How to Tackle the Tech Leadership Shortage by Embracing Stretch
Canada’s home-grown tech economy is booming. We have more startups than ever, and more scale up companies who are raising money — or better yet, growing revenues — to fuel expansion. And alongside this success we see companies like Microsoft and Uber announcing big plans to grow in Canada.
We can celebrate this growth for sure. But there is a downside.
More companies means more demand for a finite supply of talent. We now have hundreds of companies vying for the same group of industry veterans. The pool of experienced professionals, especially leaders who bring valuable lessons from the successes and failures of the past, can never keep up.
Can you land the most experienced leaders? And if not, can you build your business without leaders who have done it all before? Who will develop great teams and help you navigate growth? If you do everything possible to become the best place to work, will it that be enough?
I think that the real challenge goes beyond conquering supply and demand.
What Leaders Want:
Let’s paint the picture … You have a great story, huge market opportunity, lots of funding — and you need an experienced exec to navigate you through the challenges of growth. Your ideal candidate has done this before, and comes with the pedigree of successful big name wins on their resume.
It is super tempting to line up the list of what needs to get done, then look for the resume that includes all of these as accomplishments. This feels like a great way to manage risk and ensure a great outcome. So you find that rare person, pitch your job and, despite being the hottest company, she says “No thanks”.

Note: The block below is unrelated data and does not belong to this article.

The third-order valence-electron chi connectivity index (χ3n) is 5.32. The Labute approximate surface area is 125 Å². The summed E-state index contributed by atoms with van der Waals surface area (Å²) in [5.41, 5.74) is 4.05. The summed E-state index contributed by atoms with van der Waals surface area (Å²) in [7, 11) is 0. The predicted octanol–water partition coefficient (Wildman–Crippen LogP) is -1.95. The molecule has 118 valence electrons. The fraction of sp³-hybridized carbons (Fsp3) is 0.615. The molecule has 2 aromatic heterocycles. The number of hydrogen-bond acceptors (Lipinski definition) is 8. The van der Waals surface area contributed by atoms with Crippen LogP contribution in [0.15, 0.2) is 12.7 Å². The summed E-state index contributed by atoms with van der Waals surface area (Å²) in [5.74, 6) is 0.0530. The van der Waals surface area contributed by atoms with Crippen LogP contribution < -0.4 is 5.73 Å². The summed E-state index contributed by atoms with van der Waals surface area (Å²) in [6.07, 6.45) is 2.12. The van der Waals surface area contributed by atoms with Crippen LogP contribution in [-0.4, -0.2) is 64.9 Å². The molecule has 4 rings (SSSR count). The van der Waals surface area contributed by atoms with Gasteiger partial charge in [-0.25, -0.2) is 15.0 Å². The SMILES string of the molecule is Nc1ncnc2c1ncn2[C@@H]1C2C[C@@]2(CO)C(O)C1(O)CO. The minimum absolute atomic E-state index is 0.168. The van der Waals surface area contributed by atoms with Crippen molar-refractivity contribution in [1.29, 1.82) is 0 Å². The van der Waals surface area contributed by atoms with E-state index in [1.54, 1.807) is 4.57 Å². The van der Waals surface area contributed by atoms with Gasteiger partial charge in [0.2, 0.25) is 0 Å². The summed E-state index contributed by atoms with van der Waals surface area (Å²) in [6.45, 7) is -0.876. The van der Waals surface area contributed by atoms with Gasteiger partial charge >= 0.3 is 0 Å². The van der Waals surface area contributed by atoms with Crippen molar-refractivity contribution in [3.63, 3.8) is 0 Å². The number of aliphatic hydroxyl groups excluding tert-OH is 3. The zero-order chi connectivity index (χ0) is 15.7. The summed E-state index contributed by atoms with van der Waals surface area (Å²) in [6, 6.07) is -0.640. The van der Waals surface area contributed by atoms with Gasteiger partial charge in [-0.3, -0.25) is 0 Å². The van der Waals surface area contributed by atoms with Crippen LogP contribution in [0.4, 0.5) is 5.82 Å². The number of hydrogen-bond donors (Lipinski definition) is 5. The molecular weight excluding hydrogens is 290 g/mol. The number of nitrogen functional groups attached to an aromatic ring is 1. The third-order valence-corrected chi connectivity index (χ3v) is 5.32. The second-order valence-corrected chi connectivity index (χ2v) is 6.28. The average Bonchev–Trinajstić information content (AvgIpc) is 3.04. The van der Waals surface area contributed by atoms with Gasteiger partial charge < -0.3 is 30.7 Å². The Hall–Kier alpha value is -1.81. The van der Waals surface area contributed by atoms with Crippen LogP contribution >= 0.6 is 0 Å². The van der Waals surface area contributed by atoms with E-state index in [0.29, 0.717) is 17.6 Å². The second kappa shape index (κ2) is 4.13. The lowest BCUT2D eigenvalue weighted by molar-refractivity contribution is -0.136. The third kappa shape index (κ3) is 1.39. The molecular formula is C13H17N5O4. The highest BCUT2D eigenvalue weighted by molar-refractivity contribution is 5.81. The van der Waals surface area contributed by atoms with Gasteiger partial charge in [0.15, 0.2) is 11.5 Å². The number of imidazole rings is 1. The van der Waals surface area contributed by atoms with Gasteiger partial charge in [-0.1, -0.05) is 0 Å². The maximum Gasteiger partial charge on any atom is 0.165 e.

When we ask accomplished tech leaders why they would want to leave their job, the typical response is “I’m no longer challenged. My learning has plateaued and I want to do what I love, but also try something new.”
No wonder that your offer to repeat the past falls flat. The best, most successful leaders in tech are looking for a new mountain to climb. These leaders love to learn, they want to build on their successes and stay on the edge of their comfort zone.
They are craving the stretch.
And in fact, if you find someone who is happy to repeat the past, beware! A veteran who simply brings an old playbook is a liability in a business that needs innovation and create new ways to solve problems. A highly capable rookie will outperform that veteran every time.
So What Do You Look For?
Here’s my advice:
Think through every new role you’re looking to fill. Then differentiate between the absolutely critical experience and the aspects of the job that the right person can learn and stretch into.
Don’t let the talent shortage bring you down. Define where and why you need a veteran. Find out how your ideal candidates want to grow and what challenges they crave. Then define the role in a way that leverages experience and offers stretch. Then support that learning with the safety and space to try new things, ask questions and make mistakes.
Here are 4 traits to look for in a leader who may lack experience but can own the stretch:
A history of constant learning and embracing new challengesResilienceResourcefulnessA balance of confidence and humility
Embrace a learning curve and you’ll find a much bigger pool of exceptional people who have the what it takes to succeed. As a HUGE BONUS, in this pool you’ll find more women and more diversity. You’ll find people who come to your organization with passion and creativity and loyalty. And the best part is that you’ll get better results when you give people the opportunity to stretch.